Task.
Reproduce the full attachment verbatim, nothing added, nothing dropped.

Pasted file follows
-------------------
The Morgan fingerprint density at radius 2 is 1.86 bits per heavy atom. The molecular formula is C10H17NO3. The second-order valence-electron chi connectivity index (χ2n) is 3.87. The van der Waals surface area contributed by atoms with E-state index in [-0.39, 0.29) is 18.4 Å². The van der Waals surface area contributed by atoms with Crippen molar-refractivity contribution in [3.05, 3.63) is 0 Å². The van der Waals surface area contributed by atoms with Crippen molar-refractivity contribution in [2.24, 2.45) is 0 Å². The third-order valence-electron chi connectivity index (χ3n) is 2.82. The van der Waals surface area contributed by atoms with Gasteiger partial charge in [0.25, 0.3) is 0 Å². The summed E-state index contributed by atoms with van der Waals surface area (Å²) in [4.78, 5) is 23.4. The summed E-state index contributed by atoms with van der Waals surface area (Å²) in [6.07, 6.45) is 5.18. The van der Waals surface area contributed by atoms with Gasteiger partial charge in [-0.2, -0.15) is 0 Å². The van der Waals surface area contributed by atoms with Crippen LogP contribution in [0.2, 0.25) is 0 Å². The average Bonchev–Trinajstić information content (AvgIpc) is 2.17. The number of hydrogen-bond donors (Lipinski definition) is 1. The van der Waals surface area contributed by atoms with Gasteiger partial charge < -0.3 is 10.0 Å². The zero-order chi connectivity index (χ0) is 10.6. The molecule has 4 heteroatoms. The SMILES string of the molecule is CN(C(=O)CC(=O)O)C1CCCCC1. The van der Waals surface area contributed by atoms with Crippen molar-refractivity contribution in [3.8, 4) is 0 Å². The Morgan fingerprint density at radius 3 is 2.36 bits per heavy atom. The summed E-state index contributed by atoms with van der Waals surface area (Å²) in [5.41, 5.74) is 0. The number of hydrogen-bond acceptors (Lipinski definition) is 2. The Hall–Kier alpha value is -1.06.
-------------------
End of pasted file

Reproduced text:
The Morgan fingerprint density at radius 2 is 1.86 bits per heavy atom. The molecular formula is C10H17NO3. The second-order valence-electron chi connectivity index (χ2n) is 3.87. The van der Waals surface area contributed by atoms with E-state index in [-0.39, 0.29) is 18.4 Å². The van der Waals surface area contributed by atoms with Crippen molar-refractivity contribution in [3.05, 3.63) is 0 Å². The van der Waals surface area contributed by atoms with Crippen molar-refractivity contribution in [2.24, 2.45) is 0 Å². The third-order valence-electron chi connectivity index (χ3n) is 2.82. The van der Waals surface area contributed by atoms with Gasteiger partial charge in [0.25, 0.3) is 0 Å². The summed E-state index contributed by atoms with van der Waals surface area (Å²) in [4.78, 5) is 23.4. The summed E-state index contributed by atoms with van der Waals surface area (Å²) in [6.07, 6.45) is 5.18. The van der Waals surface area contributed by atoms with Gasteiger partial charge in [-0.2, -0.15) is 0 Å². The van der Waals surface area contributed by atoms with Crippen LogP contribution in [0.2, 0.25) is 0 Å². The average Bonchev–Trinajstić information content (AvgIpc) is 2.17. The number of hydrogen-bond donors (Lipinski definition) is 1. The van der Waals surface area contributed by atoms with Gasteiger partial charge < -0.3 is 10.0 Å². The zero-order chi connectivity index (χ0) is 10.6. The molecule has 4 heteroatoms. The SMILES string of the molecule is CN(C(=O)CC(=O)O)C1CCCCC1. The van der Waals surface area contributed by atoms with Crippen molar-refractivity contribution in [3.8, 4) is 0 Å². The Morgan fingerprint density at radius 3 is 2.36 bits per heavy atom. The summed E-state index contributed by atoms with van der Waals surface area (Å²) in [5.41, 5.74) is 0. The number of hydrogen-bond acceptors (Lipinski definition) is 2. The Hall–Kier alpha value is -1.06.